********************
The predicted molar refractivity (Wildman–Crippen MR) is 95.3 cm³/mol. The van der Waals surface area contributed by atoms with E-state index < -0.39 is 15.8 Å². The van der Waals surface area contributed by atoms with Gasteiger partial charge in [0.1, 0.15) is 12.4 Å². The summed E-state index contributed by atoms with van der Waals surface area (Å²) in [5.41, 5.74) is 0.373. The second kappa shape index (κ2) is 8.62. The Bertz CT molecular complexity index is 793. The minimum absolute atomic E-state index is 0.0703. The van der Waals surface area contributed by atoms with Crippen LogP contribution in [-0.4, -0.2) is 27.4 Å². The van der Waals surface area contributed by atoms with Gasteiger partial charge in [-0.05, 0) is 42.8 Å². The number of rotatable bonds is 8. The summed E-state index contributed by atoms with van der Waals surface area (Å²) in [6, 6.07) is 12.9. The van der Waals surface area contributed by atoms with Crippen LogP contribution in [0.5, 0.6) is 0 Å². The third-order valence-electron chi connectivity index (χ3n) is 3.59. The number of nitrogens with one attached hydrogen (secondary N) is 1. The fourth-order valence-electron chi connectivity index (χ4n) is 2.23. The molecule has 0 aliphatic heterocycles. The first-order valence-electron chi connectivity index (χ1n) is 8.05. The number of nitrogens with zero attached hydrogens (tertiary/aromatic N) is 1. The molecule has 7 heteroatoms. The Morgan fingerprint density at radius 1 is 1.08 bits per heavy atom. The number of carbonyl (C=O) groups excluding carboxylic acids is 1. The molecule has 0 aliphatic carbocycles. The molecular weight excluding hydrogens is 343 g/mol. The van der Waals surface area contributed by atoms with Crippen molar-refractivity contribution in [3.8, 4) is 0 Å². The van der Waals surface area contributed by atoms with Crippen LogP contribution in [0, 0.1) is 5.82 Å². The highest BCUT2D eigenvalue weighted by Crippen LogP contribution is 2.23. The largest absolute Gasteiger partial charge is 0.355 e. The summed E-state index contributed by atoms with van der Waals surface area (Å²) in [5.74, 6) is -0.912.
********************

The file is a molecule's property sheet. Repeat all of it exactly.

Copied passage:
The predicted molar refractivity (Wildman–Crippen MR) is 95.3 cm³/mol. The van der Waals surface area contributed by atoms with E-state index < -0.39 is 15.8 Å². The van der Waals surface area contributed by atoms with Gasteiger partial charge in [0.1, 0.15) is 12.4 Å². The summed E-state index contributed by atoms with van der Waals surface area (Å²) in [5.41, 5.74) is 0.373. The second kappa shape index (κ2) is 8.62. The Bertz CT molecular complexity index is 793. The minimum absolute atomic E-state index is 0.0703. The van der Waals surface area contributed by atoms with Crippen LogP contribution in [-0.4, -0.2) is 27.4 Å². The van der Waals surface area contributed by atoms with Gasteiger partial charge in [-0.05, 0) is 42.8 Å². The number of rotatable bonds is 8. The summed E-state index contributed by atoms with van der Waals surface area (Å²) in [6, 6.07) is 12.9. The van der Waals surface area contributed by atoms with Crippen LogP contribution in [0.5, 0.6) is 0 Å². The third-order valence-electron chi connectivity index (χ3n) is 3.59. The number of nitrogens with one attached hydrogen (secondary N) is 1. The fourth-order valence-electron chi connectivity index (χ4n) is 2.23. The molecule has 0 aliphatic heterocycles. The first-order valence-electron chi connectivity index (χ1n) is 8.05. The number of nitrogens with zero attached hydrogens (tertiary/aromatic N) is 1. The molecule has 7 heteroatoms. The Morgan fingerprint density at radius 1 is 1.08 bits per heavy atom. The number of carbonyl (C=O) groups excluding carboxylic acids is 1. The molecule has 0 aliphatic carbocycles. The molecular weight excluding hydrogens is 343 g/mol. The van der Waals surface area contributed by atoms with Crippen molar-refractivity contribution in [3.8, 4) is 0 Å². The van der Waals surface area contributed by atoms with Crippen LogP contribution in [0, 0.1) is 5.82 Å². The highest BCUT2D eigenvalue weighted by Crippen LogP contribution is 2.23. The largest absolute Gasteiger partial charge is 0.355 e. The summed E-state index contributed by atoms with van der Waals surface area (Å²) in [5.74, 6) is -0.912.